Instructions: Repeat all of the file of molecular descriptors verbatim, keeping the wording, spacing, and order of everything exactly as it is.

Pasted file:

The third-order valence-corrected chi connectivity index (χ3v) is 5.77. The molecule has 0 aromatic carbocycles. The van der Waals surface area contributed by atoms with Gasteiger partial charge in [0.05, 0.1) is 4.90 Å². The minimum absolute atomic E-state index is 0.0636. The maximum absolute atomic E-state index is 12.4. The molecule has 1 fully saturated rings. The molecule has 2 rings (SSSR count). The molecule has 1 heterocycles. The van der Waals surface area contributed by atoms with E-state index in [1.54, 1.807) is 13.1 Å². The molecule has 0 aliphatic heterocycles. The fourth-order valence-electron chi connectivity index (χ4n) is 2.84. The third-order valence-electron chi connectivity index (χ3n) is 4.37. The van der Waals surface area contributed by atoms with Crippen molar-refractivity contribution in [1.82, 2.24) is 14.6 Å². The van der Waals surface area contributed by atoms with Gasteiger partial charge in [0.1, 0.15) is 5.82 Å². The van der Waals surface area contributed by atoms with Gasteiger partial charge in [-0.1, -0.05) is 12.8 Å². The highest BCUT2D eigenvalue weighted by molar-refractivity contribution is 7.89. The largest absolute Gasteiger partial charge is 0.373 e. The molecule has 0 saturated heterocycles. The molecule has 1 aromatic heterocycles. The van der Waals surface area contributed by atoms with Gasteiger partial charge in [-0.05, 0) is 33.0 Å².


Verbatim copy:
The third-order valence-corrected chi connectivity index (χ3v) is 5.77. The molecule has 0 aromatic carbocycles. The van der Waals surface area contributed by atoms with Gasteiger partial charge in [0.05, 0.1) is 4.90 Å². The minimum absolute atomic E-state index is 0.0636. The maximum absolute atomic E-state index is 12.4. The molecule has 1 fully saturated rings. The molecule has 2 rings (SSSR count). The molecule has 1 heterocycles. The van der Waals surface area contributed by atoms with E-state index in [1.54, 1.807) is 13.1 Å². The molecule has 0 aliphatic heterocycles. The fourth-order valence-electron chi connectivity index (χ4n) is 2.84. The third-order valence-electron chi connectivity index (χ3n) is 4.37. The van der Waals surface area contributed by atoms with Crippen molar-refractivity contribution in [1.82, 2.24) is 14.6 Å². The van der Waals surface area contributed by atoms with Gasteiger partial charge in [0.1, 0.15) is 5.82 Å². The van der Waals surface area contributed by atoms with Gasteiger partial charge in [-0.1, -0.05) is 12.8 Å². The highest BCUT2D eigenvalue weighted by molar-refractivity contribution is 7.89. The largest absolute Gasteiger partial charge is 0.373 e. The molecule has 0 saturated heterocycles. The molecule has 1 aromatic heterocycles. The van der Waals surface area contributed by atoms with Gasteiger partial charge in [-0.05, 0) is 33.0 Å².